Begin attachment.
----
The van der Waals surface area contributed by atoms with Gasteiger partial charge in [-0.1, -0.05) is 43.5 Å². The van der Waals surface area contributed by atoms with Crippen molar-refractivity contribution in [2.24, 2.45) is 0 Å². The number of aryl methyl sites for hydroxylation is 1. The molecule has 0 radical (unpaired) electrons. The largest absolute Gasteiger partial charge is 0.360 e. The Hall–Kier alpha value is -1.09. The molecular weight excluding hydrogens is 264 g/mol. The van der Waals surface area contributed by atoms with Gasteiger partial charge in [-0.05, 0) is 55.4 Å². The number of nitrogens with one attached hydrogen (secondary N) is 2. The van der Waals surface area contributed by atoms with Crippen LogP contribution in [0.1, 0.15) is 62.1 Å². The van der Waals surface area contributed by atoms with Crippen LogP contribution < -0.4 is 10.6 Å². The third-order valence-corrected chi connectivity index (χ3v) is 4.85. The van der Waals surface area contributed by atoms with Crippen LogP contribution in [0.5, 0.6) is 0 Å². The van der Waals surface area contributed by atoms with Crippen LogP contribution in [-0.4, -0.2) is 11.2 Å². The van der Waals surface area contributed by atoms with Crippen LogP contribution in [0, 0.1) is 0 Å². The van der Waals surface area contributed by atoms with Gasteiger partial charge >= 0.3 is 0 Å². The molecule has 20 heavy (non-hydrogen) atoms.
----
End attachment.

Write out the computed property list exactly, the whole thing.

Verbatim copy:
The van der Waals surface area contributed by atoms with Gasteiger partial charge in [-0.1, -0.05) is 43.5 Å². The van der Waals surface area contributed by atoms with Crippen molar-refractivity contribution in [2.24, 2.45) is 0 Å². The number of aryl methyl sites for hydroxylation is 1. The molecule has 0 radical (unpaired) electrons. The largest absolute Gasteiger partial charge is 0.360 e. The Hall–Kier alpha value is -1.09. The molecular weight excluding hydrogens is 264 g/mol. The van der Waals surface area contributed by atoms with Gasteiger partial charge in [-0.05, 0) is 55.4 Å². The number of nitrogens with one attached hydrogen (secondary N) is 2. The van der Waals surface area contributed by atoms with Crippen LogP contribution in [0.1, 0.15) is 62.1 Å². The van der Waals surface area contributed by atoms with Crippen LogP contribution < -0.4 is 10.6 Å². The third-order valence-corrected chi connectivity index (χ3v) is 4.85. The van der Waals surface area contributed by atoms with Crippen LogP contribution in [0.5, 0.6) is 0 Å². The van der Waals surface area contributed by atoms with Crippen LogP contribution in [-0.4, -0.2) is 11.2 Å². The van der Waals surface area contributed by atoms with Crippen LogP contribution in [0, 0.1) is 0 Å². The van der Waals surface area contributed by atoms with Gasteiger partial charge >= 0.3 is 0 Å². The molecule has 20 heavy (non-hydrogen) atoms.